Sirao Garden (Cebu City, Cebu)

Sirao Garden (Little Amsterdam)

Part 1 of the Bluewater Maribago Beach Resort & Spa-sponsored City Tour

Sirao Garden, also known as the Little Amsterdam or the Mini Holland of Cebu, is an 8,000 sq. m. piece of uphill land privately owned by spouses Alfredo and Elena Sy-Chua. For a long time, the couple raised flame-like celosia (from the Greek word keleos meaning “burning,” it is locally known as burlas as it is suggestive of a tassel) flowers which are harvested in time for the All Souls’ Day and Sinulog Festival.

Multi-colored celosia

Said to last for eight to 10 weeks, these flowers come in yellow and red, colors closely associated with the colors of the Sto. Nino of Cebu.  Considered to be a genus of edible and ornamental plants of the Amaranth family (Amaranthaceae), they also yield pink, purple, orange, gold or bi-color blossoms.

Cockscomb

To ensure the safety of guests in this hilly type of land, concrete footsteps have been placed in going down the garden. Aside from celosia, the garden also has a variety of other plants, planted in variegated tiers along both sides, that accentuate the place with their vibrant colors.

Statuary among tiers of flowers

They include dahlia, solemn-white chrysanthemums, Mickey Mouse (Ochna serrulata), cockscomb (Celosia cristata, actually of the same family as celosia, the brain celosia is locally called tapay as it is suggestive of a rooster’s comb), deep-hued daisies (Bellis perrenis), gerbera, the playful China aster (Callistephus), everlasting (Xerochrysum bracteatum) sunflowers (Hellianthus), yellow bell (Allamanda), baby’s breath (Gypsophila), roses, Guernsey lily and petunia.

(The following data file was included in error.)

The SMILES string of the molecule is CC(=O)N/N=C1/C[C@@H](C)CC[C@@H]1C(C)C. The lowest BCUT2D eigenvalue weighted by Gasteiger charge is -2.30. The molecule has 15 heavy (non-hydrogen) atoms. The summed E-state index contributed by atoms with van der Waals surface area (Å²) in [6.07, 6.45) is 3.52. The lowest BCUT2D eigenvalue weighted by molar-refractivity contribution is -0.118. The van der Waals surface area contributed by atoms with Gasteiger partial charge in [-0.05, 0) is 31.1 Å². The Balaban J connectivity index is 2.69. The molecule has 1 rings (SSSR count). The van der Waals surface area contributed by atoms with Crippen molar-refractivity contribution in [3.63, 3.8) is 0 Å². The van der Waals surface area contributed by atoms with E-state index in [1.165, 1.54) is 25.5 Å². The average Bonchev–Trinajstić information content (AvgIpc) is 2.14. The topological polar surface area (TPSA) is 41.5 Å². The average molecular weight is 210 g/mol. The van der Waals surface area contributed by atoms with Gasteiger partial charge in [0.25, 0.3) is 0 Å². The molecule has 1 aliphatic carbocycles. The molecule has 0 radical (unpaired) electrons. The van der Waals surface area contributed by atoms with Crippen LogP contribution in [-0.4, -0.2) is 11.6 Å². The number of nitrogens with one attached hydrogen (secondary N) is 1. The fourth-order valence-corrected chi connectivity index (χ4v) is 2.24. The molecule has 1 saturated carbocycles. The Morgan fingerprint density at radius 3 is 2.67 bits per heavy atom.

Sunflowers

All flowers supposedly bloom all year round but their peak period is the “ber” months of October and November when the rows are filled with vibrant shades of fuschia, yellow, red, magenta and orange.

Heart-shaped signage

Benches

Gaps, in between tiers, protect the plants from being stepped on and provide guests with space to do their Instagram-worthy selfies or groufies.

Greek-inspired gazebo

In some parts of the garden are benches where one can rest. Heart-shaped stand-up props, stationed in different corners of the flower farm, says “We love Sirao” while the back of the heart says “Thank you for your visit.”

Carriage

Bicycle

Added attractions within the garden include a bicycle, a cute replica of a windmill, a fountain, big wooden shoes, a carriage, a Greek-inspired gazebo, a Belen (Nativity) set, and a“proposal corner,” (specially designed for gentlemen who plan on proposing to their girlfriends on Valentine’s Day).

Proposal Corner